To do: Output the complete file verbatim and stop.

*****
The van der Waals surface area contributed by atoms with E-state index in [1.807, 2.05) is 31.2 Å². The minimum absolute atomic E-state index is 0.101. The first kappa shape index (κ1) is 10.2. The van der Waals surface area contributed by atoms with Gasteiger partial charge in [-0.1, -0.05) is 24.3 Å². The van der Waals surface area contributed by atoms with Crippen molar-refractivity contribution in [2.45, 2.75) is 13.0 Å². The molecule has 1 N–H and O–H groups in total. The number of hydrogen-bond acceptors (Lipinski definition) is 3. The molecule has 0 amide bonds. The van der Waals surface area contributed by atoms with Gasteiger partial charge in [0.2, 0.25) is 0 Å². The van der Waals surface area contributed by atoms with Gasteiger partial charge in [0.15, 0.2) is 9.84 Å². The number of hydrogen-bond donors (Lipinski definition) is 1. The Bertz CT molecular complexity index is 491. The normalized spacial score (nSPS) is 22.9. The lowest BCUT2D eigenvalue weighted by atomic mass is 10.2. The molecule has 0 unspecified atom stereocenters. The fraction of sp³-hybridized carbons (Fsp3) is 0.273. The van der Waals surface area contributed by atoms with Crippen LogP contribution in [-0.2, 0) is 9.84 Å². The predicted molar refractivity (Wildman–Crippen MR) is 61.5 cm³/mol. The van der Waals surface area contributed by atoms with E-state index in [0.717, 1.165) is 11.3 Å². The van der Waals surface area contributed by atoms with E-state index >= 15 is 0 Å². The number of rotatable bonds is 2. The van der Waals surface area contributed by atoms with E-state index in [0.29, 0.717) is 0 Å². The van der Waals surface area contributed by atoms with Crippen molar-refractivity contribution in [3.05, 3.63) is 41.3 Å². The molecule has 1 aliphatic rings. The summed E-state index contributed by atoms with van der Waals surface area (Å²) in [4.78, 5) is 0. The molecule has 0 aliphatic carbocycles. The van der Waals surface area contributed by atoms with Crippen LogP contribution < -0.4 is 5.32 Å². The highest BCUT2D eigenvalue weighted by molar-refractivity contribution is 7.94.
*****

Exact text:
The van der Waals surface area contributed by atoms with E-state index in [1.807, 2.05) is 31.2 Å². The minimum absolute atomic E-state index is 0.101. The first kappa shape index (κ1) is 10.2. The van der Waals surface area contributed by atoms with Gasteiger partial charge in [-0.1, -0.05) is 24.3 Å². The van der Waals surface area contributed by atoms with Crippen molar-refractivity contribution in [2.45, 2.75) is 13.0 Å². The molecule has 1 N–H and O–H groups in total. The number of hydrogen-bond acceptors (Lipinski definition) is 3. The molecule has 0 amide bonds. The van der Waals surface area contributed by atoms with Gasteiger partial charge in [0.2, 0.25) is 0 Å². The van der Waals surface area contributed by atoms with Gasteiger partial charge in [0.15, 0.2) is 9.84 Å². The number of hydrogen-bond donors (Lipinski definition) is 1. The Bertz CT molecular complexity index is 491. The normalized spacial score (nSPS) is 22.9. The lowest BCUT2D eigenvalue weighted by atomic mass is 10.2. The molecule has 0 unspecified atom stereocenters. The fraction of sp³-hybridized carbons (Fsp3) is 0.273. The van der Waals surface area contributed by atoms with Crippen LogP contribution in [-0.2, 0) is 9.84 Å². The predicted molar refractivity (Wildman–Crippen MR) is 61.5 cm³/mol. The van der Waals surface area contributed by atoms with E-state index in [0.717, 1.165) is 11.3 Å². The van der Waals surface area contributed by atoms with E-state index >= 15 is 0 Å². The number of rotatable bonds is 2. The van der Waals surface area contributed by atoms with E-state index in [0.29, 0.717) is 0 Å². The van der Waals surface area contributed by atoms with Crippen molar-refractivity contribution in [3.05, 3.63) is 41.3 Å². The molecule has 1 aliphatic rings. The summed E-state index contributed by atoms with van der Waals surface area (Å²) in [4.78, 5) is 0. The molecule has 0 aliphatic carbocycles. The van der Waals surface area contributed by atoms with Crippen LogP contribution < -0.4 is 5.32 Å². The highest BCUT2D eigenvalue weighted by molar-refractivity contribution is 7.94.